Versioned Graph Models

One recurring question I hear is how to version graph data. Versioning here means to keep track of changes made to the graph. These changes could be:

  • modifying properties on nodes or relationships (add, remove change properties)

  • structural changes (add or removal of nodes and relationships)

Ian Robinson wrote a blog post about the topic back in 2014. Unfortunately, his blog is deleted and only available via the internet archive. Many of the ideas here are derived from his post. If you prefer watching videos, there is a great talk from the Nodes 2019 online conference by Lju Lazarevic on that subject. There is also a textual version of that talk, where Lju is also investigating bi-temporal versioning.

There are many different reasons to track changes to the graph and the selected strategy has the fit that needs. Esp, if you want to keep an audit log of changes, the solution will most likely differ from the options discussed here.

Depending on the volatility of your data, keeping old versions might increase the size of the graph significantly. In graph modelling, you usually structure your model for optimized querying. If you are mostly interested in the current state of the graph and only seldom access the history, you will want to structure the versioning in a way that the current state is easy to access.

State changes

The general idea proposed by Ian is to separate structure (identity) from state. The following picture shows a single Product node with 2 versions:

Identity and State nodes
Figure 1. separating structure (identity) from state
I use colour-coding in the examples. Blue indicates identity nodes/relationships, and red indicates state (change) relationships/nodes.

Here, all information about the Product is moved to the ProductState nodes. For every change to the Product, a new ProductState node is created. The current state can be found by following the un-terminated STATE relationship (the one without a 'to' property). Depending on the change frequency on the Product node, this can be an expensive operation, as one would have to filter all STATE relationships to find the current state of the Product.

If you need the current state most of the time, keeping the state in the node itself (in our case, the Product) simplifies access. The next picture describes such a model.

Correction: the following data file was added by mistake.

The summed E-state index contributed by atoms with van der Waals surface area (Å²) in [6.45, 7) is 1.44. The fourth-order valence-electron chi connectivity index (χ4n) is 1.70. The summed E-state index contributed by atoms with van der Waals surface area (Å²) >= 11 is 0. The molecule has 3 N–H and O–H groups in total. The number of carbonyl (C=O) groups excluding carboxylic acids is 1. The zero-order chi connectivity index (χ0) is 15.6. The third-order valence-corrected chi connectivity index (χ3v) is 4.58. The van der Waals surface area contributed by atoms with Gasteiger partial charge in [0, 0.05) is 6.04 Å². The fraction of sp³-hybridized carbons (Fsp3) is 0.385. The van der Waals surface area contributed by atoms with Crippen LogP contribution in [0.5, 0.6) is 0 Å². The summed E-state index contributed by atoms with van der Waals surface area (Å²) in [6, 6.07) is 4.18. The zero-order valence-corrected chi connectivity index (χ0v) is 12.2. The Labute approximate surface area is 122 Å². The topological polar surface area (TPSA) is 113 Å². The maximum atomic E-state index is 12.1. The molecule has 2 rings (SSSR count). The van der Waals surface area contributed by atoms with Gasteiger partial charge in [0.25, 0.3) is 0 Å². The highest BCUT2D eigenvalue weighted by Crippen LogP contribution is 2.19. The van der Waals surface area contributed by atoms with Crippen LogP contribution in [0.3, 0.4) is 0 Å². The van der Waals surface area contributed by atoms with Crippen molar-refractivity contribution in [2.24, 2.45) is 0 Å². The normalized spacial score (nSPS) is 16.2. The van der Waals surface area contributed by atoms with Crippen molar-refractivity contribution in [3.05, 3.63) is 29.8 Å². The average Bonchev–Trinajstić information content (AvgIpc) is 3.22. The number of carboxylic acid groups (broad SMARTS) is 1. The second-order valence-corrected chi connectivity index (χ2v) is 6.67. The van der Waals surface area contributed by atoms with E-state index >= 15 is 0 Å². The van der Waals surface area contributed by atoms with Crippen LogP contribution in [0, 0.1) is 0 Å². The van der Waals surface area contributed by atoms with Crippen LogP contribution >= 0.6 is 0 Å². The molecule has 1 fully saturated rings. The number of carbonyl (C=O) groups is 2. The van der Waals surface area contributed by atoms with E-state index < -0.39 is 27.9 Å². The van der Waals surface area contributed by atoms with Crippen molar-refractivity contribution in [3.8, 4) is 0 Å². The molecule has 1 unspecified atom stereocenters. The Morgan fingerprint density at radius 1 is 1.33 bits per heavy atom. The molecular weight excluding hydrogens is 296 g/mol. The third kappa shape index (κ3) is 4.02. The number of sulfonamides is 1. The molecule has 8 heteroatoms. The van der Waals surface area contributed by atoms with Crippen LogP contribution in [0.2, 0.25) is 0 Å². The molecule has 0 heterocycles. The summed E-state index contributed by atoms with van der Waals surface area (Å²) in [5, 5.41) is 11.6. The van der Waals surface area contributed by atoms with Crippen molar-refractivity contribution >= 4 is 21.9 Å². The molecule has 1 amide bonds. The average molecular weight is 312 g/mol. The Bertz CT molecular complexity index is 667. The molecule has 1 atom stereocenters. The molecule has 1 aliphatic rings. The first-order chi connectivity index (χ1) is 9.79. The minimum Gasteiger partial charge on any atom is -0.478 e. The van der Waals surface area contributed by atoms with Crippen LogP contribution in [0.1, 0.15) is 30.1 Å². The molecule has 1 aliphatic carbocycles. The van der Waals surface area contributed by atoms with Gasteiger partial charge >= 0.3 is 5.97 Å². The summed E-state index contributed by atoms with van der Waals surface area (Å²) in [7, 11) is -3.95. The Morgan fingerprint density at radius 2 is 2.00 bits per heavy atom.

keeping current state in node and history in linked list
Figure 2. keeping current state in node and history in linked list

Reading the state and history becomes easier in this model, but at the price of more logic when changing data. In this example, I also used a linked list for the history of changes. With this, we only need to store the time of the change in the relationship. Listing the history becomes a simple traversal from the Product node.

Structural changes


Tracking changes to the structure of a graph means tracking changes to the relationships in the graph. For this, we can add from and to temporal attributes to the relationships. A missing to attribute would indicate the current relationship. If no relationship without to exists then we have no path from the source node to the target node in the current graph.

Depending on the queries you ask your graph and the frequency at with the relationships change, this might not be practical. A solution would be to have 'versioned' relationships with from and to attributes and your 'normal' relationships as you would have them in an un-versioned graph. See the next picture for an example:

versioning relationships
Figure 3. versioning relationships

In this example, changes to the qt attribute lead to a new version of the relationship. Changing the type of relationships leads to expressive and faster queries, but requires more effort when writing. APOCs apoc.refactor.rename.type() can help with rewriting the relationship. Modeling the history of a node in a linked list is of particular interest if the state changes often, as Neo4j currently can’t index properties on relationships. Ordering / filtering large amount of relationships might become unpractical.

Node deletions

To track deletions of nodes and keep their history, we have to implement some sort of 'soft deletions', e.g. mark them as deleted, but keep them in the graph. Every relationship touching the node needs to be marked as not valid any more (see above). With this, traversals should not reach the node. For the node itself, we have the following options:

  • add a boolean flag 'deleted' and a deletion time to the node. This implies, that every query has to be changed to take the flag into account. Missing this, we might include the node into the result for a query asking for the current state of the graph. On the other hand, this option is easy to implement.

  • add a marker Label 'Deleted'. Basically the same as above, with a slightly different query syntax.

  • rename the Label and add a deletion time attribute to the node. This is more complex at the deletion time, but we do not need to change any queries that only look at the current state of the graph.

Changing the type and labels of the nodes/relationships also allows us to restrict access to these nodes using schema based access control introduced in Neo4j 4.0

Change detection

To keep track of changes in the graph, we need to detect changes. This could be done in application code, but this is error-prone and easy to forget. Another approach is to use Neo4j versions of triggers. These are plugins written in Java and registered with the Neo4j instance at startup. The Neo4j API allows registering transaction event listeners. As the name implies, these are part of a transaction and have access to all data changes in the transaction. If you are looking for an example implementation, have a look at neo4j-versioner-core.